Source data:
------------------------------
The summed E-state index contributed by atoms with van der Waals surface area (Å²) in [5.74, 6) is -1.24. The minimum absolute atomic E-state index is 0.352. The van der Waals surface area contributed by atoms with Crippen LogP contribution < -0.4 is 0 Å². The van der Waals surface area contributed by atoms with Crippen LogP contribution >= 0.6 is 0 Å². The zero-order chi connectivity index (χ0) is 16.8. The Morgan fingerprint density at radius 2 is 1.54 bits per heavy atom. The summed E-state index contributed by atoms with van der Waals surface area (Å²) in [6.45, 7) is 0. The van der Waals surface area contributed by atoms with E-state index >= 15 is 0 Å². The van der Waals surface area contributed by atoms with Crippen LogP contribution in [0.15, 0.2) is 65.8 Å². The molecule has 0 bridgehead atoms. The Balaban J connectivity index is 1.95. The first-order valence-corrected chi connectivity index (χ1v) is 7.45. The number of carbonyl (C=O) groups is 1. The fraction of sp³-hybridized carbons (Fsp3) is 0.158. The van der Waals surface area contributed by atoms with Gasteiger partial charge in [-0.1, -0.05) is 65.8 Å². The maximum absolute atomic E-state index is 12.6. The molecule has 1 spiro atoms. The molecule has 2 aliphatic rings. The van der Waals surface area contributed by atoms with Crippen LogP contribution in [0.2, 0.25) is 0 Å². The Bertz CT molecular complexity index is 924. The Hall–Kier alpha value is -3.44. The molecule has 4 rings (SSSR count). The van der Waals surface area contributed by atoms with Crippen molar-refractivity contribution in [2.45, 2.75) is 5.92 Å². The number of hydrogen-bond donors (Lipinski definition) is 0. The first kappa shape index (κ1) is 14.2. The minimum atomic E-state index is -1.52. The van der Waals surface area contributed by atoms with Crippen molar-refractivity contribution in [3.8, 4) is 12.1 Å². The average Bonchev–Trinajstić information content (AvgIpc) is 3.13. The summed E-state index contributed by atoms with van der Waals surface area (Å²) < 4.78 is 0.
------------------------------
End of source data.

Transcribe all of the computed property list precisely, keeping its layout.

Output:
The summed E-state index contributed by atoms with van der Waals surface area (Å²) in [5.74, 6) is -1.24. The minimum absolute atomic E-state index is 0.352. The van der Waals surface area contributed by atoms with Crippen LogP contribution < -0.4 is 0 Å². The van der Waals surface area contributed by atoms with Crippen LogP contribution >= 0.6 is 0 Å². The zero-order chi connectivity index (χ0) is 16.8. The Morgan fingerprint density at radius 2 is 1.54 bits per heavy atom. The summed E-state index contributed by atoms with van der Waals surface area (Å²) in [6.45, 7) is 0. The van der Waals surface area contributed by atoms with E-state index >= 15 is 0 Å². The van der Waals surface area contributed by atoms with Crippen LogP contribution in [0.15, 0.2) is 65.8 Å². The molecule has 0 bridgehead atoms. The Balaban J connectivity index is 1.95. The first-order valence-corrected chi connectivity index (χ1v) is 7.45. The number of carbonyl (C=O) groups is 1. The fraction of sp³-hybridized carbons (Fsp3) is 0.158. The van der Waals surface area contributed by atoms with Gasteiger partial charge in [-0.1, -0.05) is 65.8 Å². The maximum absolute atomic E-state index is 12.6. The molecule has 1 spiro atoms. The molecule has 2 aliphatic rings. The van der Waals surface area contributed by atoms with Crippen LogP contribution in [0.2, 0.25) is 0 Å². The Bertz CT molecular complexity index is 924. The Hall–Kier alpha value is -3.44. The molecule has 4 rings (SSSR count). The van der Waals surface area contributed by atoms with Crippen molar-refractivity contribution in [2.45, 2.75) is 5.92 Å². The number of hydrogen-bond donors (Lipinski definition) is 0. The first kappa shape index (κ1) is 14.2. The minimum atomic E-state index is -1.52. The van der Waals surface area contributed by atoms with Crippen molar-refractivity contribution in [3.8, 4) is 12.1 Å². The average Bonchev–Trinajstić information content (AvgIpc) is 3.13. The summed E-state index contributed by atoms with van der Waals surface area (Å²) < 4.78 is 0.